The monthly announcement of Obamacare's enrollment figures has become an exercise in confirmation bias, starting with the administration itself. Health and Human Services Secretary Kathleen Sebelius noted the "encouraging trends" in yesterday's release, while House Speaker John Boehner opted to highlight its "embarrassing failures."
With just two months to go before the end of the Affordable Care Act's open-enrollment period, this kind of back-and-forth is a partisan indulgence. What matters is whether the law is helping more Americans get affordable health insurance -- a goal all sides claim to support.
On that score, more than 1.1 million people signed up for insurance coverage on the law's state exchanges last month, bringing total enrollment to 3.3 million. That's the good news, and about halfway to the government's initial projections of covering 7 million Americans by the end of March.
On the other hand, not enough of these new customers are young and healthy, and it's unclear how many of those gaining coverage didn’t have it before.
Why does this matter? Because younger enrollees are cheaper, and they help balance the risk pool. One-quarter of new enrollees are ages 18 to 34, below the 40 percent threshold the administration at first said was necessary to keep premiums steady. Moreover, 55 percent of enrollees are women, who are generally more expensive to insure than men, mostly because of maternity care.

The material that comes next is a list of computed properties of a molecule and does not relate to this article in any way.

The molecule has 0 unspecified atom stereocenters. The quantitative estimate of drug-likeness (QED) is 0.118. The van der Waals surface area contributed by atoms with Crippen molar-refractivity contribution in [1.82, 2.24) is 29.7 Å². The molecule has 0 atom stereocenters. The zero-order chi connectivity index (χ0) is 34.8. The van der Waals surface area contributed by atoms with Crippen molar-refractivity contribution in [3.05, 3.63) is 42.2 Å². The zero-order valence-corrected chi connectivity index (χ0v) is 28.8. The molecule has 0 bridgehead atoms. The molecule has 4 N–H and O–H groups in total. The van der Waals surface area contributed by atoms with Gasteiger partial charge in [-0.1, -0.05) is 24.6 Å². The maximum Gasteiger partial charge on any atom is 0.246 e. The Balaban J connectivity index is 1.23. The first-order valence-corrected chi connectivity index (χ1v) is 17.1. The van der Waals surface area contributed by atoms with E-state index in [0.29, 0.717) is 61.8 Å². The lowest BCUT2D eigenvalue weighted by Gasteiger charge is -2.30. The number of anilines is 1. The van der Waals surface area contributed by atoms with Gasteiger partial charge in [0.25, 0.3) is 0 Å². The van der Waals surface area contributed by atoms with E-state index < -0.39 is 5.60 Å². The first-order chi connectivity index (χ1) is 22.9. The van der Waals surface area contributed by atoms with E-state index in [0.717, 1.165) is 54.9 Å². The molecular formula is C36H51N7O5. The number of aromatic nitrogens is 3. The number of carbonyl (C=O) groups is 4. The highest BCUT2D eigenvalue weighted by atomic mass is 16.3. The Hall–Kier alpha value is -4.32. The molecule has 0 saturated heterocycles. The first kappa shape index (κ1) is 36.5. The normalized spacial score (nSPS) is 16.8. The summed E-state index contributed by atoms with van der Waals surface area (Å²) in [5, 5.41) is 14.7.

The only debate worth having is how to improve enrollment. If not enough people sign up, or the mix of beneficiaries isn’t quite right, it could lead to higher premiums down the road, pushing people away from buying coverage and making the law less effective.
In other words, what matters now is how to persuade more young people, especially young men, to sign up for health insurance before March 31. What has the administration learned in the first fourth months of open enrollment? What works and what doesn't? Everything else is beside the point.
The administration is already pushing hard, and its efforts have come in for a fair amount of ridicule: ads featuring cats, for example, to get more women to sign up, and the much-maligned "pajama boy," whose appeal was to … actually it’s not clear who he was trying to appeal to. At any rate, a little ridicule is a small price to pay if these attempts result in higher enrollment. Republican state officials might also do more to promote the law, futile as it may be to point that out.
Contrary to what you may have read, enrollment numbers for Obamacare aren’t some referendum on the president's popularity or lack thereof. They’re the best way to tell whether the law is working as planned -- and how to adjust if it isn't.
To contact the editor responsible for this article: David Shipley at firstname.lastname@example.org.